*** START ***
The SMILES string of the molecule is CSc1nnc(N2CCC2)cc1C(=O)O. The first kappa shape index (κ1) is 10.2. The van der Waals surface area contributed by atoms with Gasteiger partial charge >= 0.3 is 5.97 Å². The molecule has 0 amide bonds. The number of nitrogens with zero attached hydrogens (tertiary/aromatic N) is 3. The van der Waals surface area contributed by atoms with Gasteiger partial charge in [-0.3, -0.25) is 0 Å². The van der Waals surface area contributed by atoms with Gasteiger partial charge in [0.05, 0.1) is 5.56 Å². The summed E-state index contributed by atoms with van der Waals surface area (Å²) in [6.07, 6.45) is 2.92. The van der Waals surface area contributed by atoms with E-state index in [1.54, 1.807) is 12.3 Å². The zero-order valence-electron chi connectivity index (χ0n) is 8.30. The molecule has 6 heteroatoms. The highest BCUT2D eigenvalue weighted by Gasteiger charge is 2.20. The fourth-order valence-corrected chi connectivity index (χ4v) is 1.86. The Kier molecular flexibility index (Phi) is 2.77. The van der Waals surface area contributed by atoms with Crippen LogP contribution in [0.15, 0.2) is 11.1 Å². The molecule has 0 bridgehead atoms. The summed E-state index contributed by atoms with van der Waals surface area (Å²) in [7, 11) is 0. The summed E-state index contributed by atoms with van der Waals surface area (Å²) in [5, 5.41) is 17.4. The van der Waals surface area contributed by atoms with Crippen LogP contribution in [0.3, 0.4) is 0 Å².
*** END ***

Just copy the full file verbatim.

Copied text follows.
The SMILES string of the molecule is CSc1nnc(N2CCC2)cc1C(=O)O. The first kappa shape index (κ1) is 10.2. The van der Waals surface area contributed by atoms with Gasteiger partial charge >= 0.3 is 5.97 Å². The molecule has 0 amide bonds. The number of nitrogens with zero attached hydrogens (tertiary/aromatic N) is 3. The van der Waals surface area contributed by atoms with Gasteiger partial charge in [-0.3, -0.25) is 0 Å². The van der Waals surface area contributed by atoms with Gasteiger partial charge in [0.05, 0.1) is 5.56 Å². The summed E-state index contributed by atoms with van der Waals surface area (Å²) in [6.07, 6.45) is 2.92. The van der Waals surface area contributed by atoms with E-state index in [1.54, 1.807) is 12.3 Å². The zero-order valence-electron chi connectivity index (χ0n) is 8.30. The molecule has 6 heteroatoms. The highest BCUT2D eigenvalue weighted by Gasteiger charge is 2.20. The fourth-order valence-corrected chi connectivity index (χ4v) is 1.86. The Kier molecular flexibility index (Phi) is 2.77. The van der Waals surface area contributed by atoms with Crippen LogP contribution in [0.15, 0.2) is 11.1 Å². The molecule has 0 bridgehead atoms. The summed E-state index contributed by atoms with van der Waals surface area (Å²) in [7, 11) is 0. The summed E-state index contributed by atoms with van der Waals surface area (Å²) in [5, 5.41) is 17.4. The van der Waals surface area contributed by atoms with Crippen LogP contribution in [0.3, 0.4) is 0 Å².